It is strange to build a strong bond and friendship with someone you haven’t met physically. Wakini was such a magnet. She attracted me. She was lively and witty on our Writers Space Africa group. We had a few exchanges and we inevitably starting private communication. Then we extended the friendship and communication across social media channels. Our chats were very lively and fun. We talked about our art, culture and work. She could make fun out of every situation.
Anthony Onugba gave a challenge for people to pair and write a children’s story. Wakini was first on my mind. She was excited and we teamed up with Nahida Esmail. The legend of “Ekpu The Brave Rat” was born.
She was quick in swinging into action. I can’t remember the time frame, but she got us the first draft in less than a week. That became our adrenaline shot. Nahida and I took turns in fleshing up the work. We were like three sculptors working on a masterpiece. Each with different tools carving, filling and smoothing out the piece. When we wanned in energy, Wakini was our caffeine boost.
It was like we were in a residency room. The energy and fun was contagious. I didn’t think much of the work at the beginning. It was just one of those Writing assignments the PenBoss put us up to. However Wakini was a spear pointed at my back. I remember when we talked about how the story would end. We had arrived at a creativity cul de sac. Wakini gave me an opening. “Have you read the story to the kids in your class?” She texted one morning. Walla! That was it!
I had a class reading and the feedback illuminated our path. The conclusion was there at last. She reworked the draft and edited. Then Nahida put the glossing on the sculpture. We were good to go. The African Writers Conference was coming up in September 2019. That was a good place to present our jewel to the world. Nahida had been kind enough to arrange for the beautiful illustrations to compliment our story. We had it all laid out. Wakini was excited. We all looked forward to a new book for African children.
There were times when she stalled in getting back to me on messages. I was sometimes frustrated and felt heartbroken. She could sense it. She opened up to me on her health condition. She told me of the pains she endured while typing. Guilt struck my heart. I prayed for her. Then she told me the good news. Her doctors had discovered a new therapy for rhumathoid athritis. She was in high spirits.
“Don’t worry when you come to Kenya, I have a place for you to stay.” She couldn’t wait for AWC to come. We made plans of things to do and places to see. I longed for Kenya. I longed to see Wakini. When she couldn’t make it to Abuja for the the first African Writers Conference, I was pained. I kept her updated on the proceedings. She posted on Social media like we were together in Abuja. She felt bad missing out. I sent consolation gifts to her. She said, the best gift she would get was meeting me in Kenya. I was ready to make the gift available.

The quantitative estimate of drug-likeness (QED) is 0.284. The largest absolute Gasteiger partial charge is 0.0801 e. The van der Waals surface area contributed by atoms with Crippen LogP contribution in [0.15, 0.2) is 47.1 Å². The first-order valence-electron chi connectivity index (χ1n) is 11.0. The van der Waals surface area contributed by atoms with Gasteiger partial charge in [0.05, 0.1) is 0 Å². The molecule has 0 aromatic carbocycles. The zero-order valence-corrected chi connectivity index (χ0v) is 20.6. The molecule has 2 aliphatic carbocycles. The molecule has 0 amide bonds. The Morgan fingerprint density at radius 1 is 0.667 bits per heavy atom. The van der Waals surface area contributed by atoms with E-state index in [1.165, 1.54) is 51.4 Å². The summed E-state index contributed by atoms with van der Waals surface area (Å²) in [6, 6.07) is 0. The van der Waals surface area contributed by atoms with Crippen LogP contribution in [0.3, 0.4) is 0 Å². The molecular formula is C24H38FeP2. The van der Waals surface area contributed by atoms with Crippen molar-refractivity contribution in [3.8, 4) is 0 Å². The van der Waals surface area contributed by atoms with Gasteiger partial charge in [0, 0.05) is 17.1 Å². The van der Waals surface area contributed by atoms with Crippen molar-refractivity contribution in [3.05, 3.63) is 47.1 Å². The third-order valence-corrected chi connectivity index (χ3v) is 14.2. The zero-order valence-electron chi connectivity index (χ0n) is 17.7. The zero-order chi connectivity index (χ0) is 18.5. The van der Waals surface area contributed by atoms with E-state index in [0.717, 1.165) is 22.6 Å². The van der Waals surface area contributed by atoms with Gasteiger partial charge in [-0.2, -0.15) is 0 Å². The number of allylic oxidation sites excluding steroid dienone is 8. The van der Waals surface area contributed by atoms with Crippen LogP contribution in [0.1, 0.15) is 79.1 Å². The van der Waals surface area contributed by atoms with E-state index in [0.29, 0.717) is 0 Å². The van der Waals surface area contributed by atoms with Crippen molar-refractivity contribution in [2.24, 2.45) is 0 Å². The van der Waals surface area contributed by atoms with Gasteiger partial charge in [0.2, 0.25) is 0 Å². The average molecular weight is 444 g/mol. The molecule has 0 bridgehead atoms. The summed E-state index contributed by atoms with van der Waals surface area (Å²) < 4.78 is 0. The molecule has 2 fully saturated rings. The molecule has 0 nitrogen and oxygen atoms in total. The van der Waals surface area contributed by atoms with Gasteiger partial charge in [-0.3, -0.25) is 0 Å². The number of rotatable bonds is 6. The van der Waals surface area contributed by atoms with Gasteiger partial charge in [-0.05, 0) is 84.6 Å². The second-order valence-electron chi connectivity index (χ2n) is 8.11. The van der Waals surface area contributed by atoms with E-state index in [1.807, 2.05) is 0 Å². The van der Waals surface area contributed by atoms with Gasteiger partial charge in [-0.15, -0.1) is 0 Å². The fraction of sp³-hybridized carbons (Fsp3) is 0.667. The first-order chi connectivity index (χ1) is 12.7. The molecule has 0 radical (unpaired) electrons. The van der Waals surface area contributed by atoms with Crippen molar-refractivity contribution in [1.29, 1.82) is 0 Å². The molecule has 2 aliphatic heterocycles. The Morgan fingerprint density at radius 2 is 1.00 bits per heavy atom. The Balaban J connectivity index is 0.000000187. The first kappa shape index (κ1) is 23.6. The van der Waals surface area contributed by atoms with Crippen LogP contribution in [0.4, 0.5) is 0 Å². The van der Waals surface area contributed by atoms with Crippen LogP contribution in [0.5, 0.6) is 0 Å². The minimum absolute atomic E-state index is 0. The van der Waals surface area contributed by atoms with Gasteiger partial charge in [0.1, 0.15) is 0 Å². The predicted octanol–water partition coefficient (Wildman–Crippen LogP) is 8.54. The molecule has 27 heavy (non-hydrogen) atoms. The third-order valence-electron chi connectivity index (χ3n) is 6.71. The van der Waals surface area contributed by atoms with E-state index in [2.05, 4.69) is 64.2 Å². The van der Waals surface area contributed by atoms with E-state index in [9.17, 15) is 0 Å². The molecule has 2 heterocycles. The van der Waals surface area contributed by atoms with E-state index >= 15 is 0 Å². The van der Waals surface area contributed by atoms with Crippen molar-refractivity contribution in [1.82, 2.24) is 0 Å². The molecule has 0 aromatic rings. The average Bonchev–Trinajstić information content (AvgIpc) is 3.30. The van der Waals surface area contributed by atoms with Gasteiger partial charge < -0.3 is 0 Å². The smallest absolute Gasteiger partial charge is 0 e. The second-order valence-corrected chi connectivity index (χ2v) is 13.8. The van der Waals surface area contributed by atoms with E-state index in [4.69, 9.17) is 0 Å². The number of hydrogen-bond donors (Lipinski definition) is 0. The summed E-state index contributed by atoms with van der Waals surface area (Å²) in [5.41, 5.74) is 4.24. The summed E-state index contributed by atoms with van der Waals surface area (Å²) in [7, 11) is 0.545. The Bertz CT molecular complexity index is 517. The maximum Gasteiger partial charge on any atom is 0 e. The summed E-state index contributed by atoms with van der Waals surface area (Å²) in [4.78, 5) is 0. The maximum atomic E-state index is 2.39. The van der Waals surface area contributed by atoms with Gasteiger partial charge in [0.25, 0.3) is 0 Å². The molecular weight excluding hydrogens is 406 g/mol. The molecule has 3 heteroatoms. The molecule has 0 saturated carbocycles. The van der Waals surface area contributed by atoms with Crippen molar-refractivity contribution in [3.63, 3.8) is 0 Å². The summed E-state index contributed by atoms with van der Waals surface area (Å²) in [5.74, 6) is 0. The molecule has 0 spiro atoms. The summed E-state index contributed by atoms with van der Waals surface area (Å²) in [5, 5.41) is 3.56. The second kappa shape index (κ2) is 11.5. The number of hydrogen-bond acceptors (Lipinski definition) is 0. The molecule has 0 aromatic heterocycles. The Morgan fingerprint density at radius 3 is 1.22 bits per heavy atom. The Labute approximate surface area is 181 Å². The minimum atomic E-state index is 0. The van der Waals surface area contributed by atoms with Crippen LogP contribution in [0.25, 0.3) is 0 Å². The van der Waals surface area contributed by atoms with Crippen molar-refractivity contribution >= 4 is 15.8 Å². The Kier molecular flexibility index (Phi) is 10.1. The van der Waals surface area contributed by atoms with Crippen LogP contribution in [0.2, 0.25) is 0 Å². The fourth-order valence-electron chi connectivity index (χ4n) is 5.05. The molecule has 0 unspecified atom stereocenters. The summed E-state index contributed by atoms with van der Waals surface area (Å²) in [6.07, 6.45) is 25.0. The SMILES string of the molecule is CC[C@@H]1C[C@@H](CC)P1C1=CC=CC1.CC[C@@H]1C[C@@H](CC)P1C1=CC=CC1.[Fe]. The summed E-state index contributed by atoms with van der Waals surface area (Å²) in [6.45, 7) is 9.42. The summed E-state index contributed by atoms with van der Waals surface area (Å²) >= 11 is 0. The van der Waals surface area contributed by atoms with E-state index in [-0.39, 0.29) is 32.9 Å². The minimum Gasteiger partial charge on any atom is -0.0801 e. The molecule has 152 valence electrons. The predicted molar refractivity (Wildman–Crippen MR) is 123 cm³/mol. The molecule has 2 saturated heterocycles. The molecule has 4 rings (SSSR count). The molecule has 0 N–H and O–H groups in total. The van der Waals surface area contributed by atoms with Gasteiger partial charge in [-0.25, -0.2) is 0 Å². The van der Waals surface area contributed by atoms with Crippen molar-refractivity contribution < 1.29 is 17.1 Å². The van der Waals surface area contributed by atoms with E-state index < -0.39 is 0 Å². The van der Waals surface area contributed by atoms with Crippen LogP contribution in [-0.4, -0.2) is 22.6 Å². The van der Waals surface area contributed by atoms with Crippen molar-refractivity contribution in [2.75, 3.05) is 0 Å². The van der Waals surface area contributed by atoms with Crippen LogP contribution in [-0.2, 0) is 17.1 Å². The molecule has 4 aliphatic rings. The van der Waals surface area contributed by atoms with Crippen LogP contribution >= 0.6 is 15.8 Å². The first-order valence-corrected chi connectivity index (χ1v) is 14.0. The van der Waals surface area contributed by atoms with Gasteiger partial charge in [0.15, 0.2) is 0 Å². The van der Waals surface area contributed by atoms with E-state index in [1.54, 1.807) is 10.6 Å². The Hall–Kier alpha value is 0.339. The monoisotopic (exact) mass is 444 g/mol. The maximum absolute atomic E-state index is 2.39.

She put in her body and soul to the planning of the African Writers Conference in Kenya. She ensured that her dad would pick us up from the airport. Her enthusiasm was contagious on the planning committee group. It was going to be one big reunion in Nairobi.
I never saw it coming, like rainstorms in harmattan. I saw Nahida’s message on our book project group: “Wakini Why?” Something in that line. I thought Wakini had done something wrong. I tried to meditate. The bombshell was dropped on me. I won’t be seeing Wakini in Kenya. I didn’t have a good day in class that day. Even the kids noticed. It was like a piece of me was gone.
Wakini was a trained journalist. She graduated from St Paul’s University in 2016 hoping to throw her hat into the ring of journalism, her lifetime passion. Arthritis backpedalled her desire to some extent but her legacy lives on. She is alive in her words and our memories. In her honour the African Writers Development Trust has instituted the “Wakini Award for African Literature” which recognises the best writer in Children’s Literature in Africa.
Wakini lives on.